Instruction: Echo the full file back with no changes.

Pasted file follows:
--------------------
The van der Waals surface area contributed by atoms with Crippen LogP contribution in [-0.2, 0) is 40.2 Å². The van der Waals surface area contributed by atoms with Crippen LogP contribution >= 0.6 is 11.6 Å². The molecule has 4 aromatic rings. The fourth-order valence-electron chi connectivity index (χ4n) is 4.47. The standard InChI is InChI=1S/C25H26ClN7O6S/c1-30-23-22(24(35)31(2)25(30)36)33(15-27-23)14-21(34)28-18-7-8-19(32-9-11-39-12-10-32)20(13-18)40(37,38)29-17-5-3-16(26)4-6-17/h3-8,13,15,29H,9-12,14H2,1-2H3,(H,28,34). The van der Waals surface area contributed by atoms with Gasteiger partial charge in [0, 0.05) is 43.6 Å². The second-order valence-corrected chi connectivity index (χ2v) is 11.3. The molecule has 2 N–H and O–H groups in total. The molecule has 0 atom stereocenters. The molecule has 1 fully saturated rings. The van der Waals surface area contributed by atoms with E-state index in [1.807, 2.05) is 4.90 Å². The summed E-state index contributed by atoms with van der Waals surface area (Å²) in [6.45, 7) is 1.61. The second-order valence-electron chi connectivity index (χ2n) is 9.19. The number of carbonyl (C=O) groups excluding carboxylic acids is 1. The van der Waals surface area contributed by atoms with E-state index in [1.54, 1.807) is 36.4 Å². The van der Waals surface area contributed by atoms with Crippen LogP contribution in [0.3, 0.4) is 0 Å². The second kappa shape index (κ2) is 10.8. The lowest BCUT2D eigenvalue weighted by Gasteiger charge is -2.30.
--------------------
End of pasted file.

The van der Waals surface area contributed by atoms with Crippen LogP contribution in [-0.2, 0) is 40.2 Å². The van der Waals surface area contributed by atoms with Crippen LogP contribution >= 0.6 is 11.6 Å². The molecule has 4 aromatic rings. The fourth-order valence-electron chi connectivity index (χ4n) is 4.47. The standard InChI is InChI=1S/C25H26ClN7O6S/c1-30-23-22(24(35)31(2)25(30)36)33(15-27-23)14-21(34)28-18-7-8-19(32-9-11-39-12-10-32)20(13-18)40(37,38)29-17-5-3-16(26)4-6-17/h3-8,13,15,29H,9-12,14H2,1-2H3,(H,28,34). The van der Waals surface area contributed by atoms with Gasteiger partial charge in [0, 0.05) is 43.6 Å². The second-order valence-corrected chi connectivity index (χ2v) is 11.3. The molecule has 2 N–H and O–H groups in total. The molecule has 0 atom stereocenters. The molecule has 1 fully saturated rings. The van der Waals surface area contributed by atoms with E-state index in [1.807, 2.05) is 4.90 Å². The summed E-state index contributed by atoms with van der Waals surface area (Å²) in [6.45, 7) is 1.61. The second-order valence-electron chi connectivity index (χ2n) is 9.19. The number of carbonyl (C=O) groups excluding carboxylic acids is 1. The van der Waals surface area contributed by atoms with E-state index in [1.54, 1.807) is 36.4 Å². The van der Waals surface area contributed by atoms with Crippen LogP contribution in [0.3, 0.4) is 0 Å². The second kappa shape index (κ2) is 10.8. The lowest BCUT2D eigenvalue weighted by Gasteiger charge is -2.30.